I'm curious to get your take on Biden, even though you said earlier in this conversation that you don't love to get bogged down into the politics, but in his first day in office, he issued an executive order on advancing racial equity and support for underserved communities through the federal government. And we know from his campaign that racial equity was a big focus. To what extent are you thinking about your work differently, even though the mission remains the same, as you look ahead to the next few years under the Biden administration? What opportunities do you see and what challenges will remain priorities to tackle?
I am encouraged that we have a commander in chief who recognizes that not dealing with the issue of racial inequity threatens our domestic tranquility and threatens our international standing in the world, especially as a human rights leader.
I have a friend who went to China, mainland China, and brought me back this piece of propaganda poster they had over there that essentially said, “If you don't like the way you're being treated here, look at how white people are treated in America.” It is jarring to see how countries that are not our allies point to a lot of the racial equity struggles the United States has to excuse their own bad behavior. I think it's good that we have a commander in chief who's saying that this type of treatment is unacceptable.
One thing I'd like to bring up because I think that it's not appreciated enough, but it's that our country has a really long history, and really its recent history of treating people differently because of their gender or their race.
My parents are only sixty-one years old, and they attended segregated schools. They went to Black schools in North Carolina. And my mom didn't have a school bus in elementary school because she went to a Black school. Women couldn't open bank accounts in this country up until the 1970s. Until 1968, you could have a clause in your housing contract called a Racial Restrictive Covenant that said, “Do not sell this house to a Black family.”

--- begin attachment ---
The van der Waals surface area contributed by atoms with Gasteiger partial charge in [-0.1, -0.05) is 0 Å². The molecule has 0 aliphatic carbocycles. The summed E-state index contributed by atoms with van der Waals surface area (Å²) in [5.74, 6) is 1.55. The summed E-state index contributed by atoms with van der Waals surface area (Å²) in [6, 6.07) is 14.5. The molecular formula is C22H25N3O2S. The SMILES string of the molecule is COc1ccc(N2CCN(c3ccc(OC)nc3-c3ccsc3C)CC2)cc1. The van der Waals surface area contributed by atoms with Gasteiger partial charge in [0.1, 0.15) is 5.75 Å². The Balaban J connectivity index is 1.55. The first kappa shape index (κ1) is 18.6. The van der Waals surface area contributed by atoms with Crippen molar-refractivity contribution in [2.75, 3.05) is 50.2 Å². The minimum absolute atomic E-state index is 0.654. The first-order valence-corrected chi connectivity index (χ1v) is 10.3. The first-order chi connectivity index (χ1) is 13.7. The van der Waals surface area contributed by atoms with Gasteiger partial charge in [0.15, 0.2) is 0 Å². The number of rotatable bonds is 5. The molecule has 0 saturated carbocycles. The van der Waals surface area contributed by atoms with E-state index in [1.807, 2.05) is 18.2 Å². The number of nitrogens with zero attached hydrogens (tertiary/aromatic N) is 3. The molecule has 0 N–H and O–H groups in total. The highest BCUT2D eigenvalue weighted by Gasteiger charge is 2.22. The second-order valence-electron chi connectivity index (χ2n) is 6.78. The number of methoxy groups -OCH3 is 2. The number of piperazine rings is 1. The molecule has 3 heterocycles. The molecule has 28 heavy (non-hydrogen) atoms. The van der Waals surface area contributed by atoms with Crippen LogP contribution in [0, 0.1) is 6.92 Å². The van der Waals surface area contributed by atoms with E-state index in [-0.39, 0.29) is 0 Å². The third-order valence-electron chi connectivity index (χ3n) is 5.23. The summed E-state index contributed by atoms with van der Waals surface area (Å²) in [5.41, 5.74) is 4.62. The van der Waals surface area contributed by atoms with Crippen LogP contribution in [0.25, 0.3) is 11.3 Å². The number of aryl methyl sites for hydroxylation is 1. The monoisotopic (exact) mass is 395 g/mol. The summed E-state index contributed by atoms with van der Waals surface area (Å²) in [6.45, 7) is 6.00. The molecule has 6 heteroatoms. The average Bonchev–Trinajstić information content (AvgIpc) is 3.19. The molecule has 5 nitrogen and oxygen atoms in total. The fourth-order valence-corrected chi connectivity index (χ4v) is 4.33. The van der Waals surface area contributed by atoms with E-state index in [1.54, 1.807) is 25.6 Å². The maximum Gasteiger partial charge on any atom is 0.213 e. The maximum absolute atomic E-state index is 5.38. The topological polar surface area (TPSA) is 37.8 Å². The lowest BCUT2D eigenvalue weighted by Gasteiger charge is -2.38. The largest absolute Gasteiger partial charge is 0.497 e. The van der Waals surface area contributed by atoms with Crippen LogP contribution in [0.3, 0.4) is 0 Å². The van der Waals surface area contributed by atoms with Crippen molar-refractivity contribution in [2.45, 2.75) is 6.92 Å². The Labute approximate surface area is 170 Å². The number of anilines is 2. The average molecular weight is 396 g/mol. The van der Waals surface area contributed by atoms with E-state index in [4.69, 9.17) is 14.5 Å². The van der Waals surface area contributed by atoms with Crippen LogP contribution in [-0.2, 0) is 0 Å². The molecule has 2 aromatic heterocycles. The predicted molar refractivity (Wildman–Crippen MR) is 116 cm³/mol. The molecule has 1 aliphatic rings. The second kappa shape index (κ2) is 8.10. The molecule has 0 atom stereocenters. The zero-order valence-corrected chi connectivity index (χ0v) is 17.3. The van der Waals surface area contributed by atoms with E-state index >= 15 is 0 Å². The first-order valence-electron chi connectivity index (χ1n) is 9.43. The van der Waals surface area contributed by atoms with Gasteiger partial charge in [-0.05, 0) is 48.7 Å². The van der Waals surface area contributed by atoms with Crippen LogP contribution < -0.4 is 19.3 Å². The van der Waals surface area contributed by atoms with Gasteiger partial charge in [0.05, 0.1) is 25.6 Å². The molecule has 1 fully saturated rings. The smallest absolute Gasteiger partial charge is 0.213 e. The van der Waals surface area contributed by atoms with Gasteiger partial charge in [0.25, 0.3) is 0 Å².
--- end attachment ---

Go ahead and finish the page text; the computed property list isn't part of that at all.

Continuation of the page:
This is all recent history, and because of that, because we codified discrimination for so long, a lot of those consequences still exist today. Women still do not have pay parity with men. Many African Americans are still confined to neighborhoods that are poorly resourced because that is the only place they could live due to redlining.
So I think it's important that as we move forward, I see that there is a profound opportunity for us to do the deeply patriotic work of making sure every American, irrespective of their gender or their race, has the opportunity to live up to their fullest potential without discrimination. And I think that once that's able to happen, our nation will be better for it.
I think the things you've been speaking to also relate to your time in Ghana, where in addition to your internship, you launched BeautyGap. Tell us about the nonprofit and what kinds of problems your organization seeks to resolve.
The primary reason I went to Ghana was actually to teach at an elementary school. And I went with my classmate Susan Clark, and the girls we taught were the girls who lived in our village. And as we traveled throughout the country, I saw that they all had white dolls with blond hair and blue eyes. I was like, “What is going on? I’m in Ghana.”
And then in the correctional center, those girls were in high school age. During our workshops or our mentoring sessions, they would want to talk about boys, of course. And it was upsetting when one of the girls said her dream in life was to marry a white man so her child wouldn't have to look like her. The girls would talk about using skin lightening creams or frustrations that they had with their hair.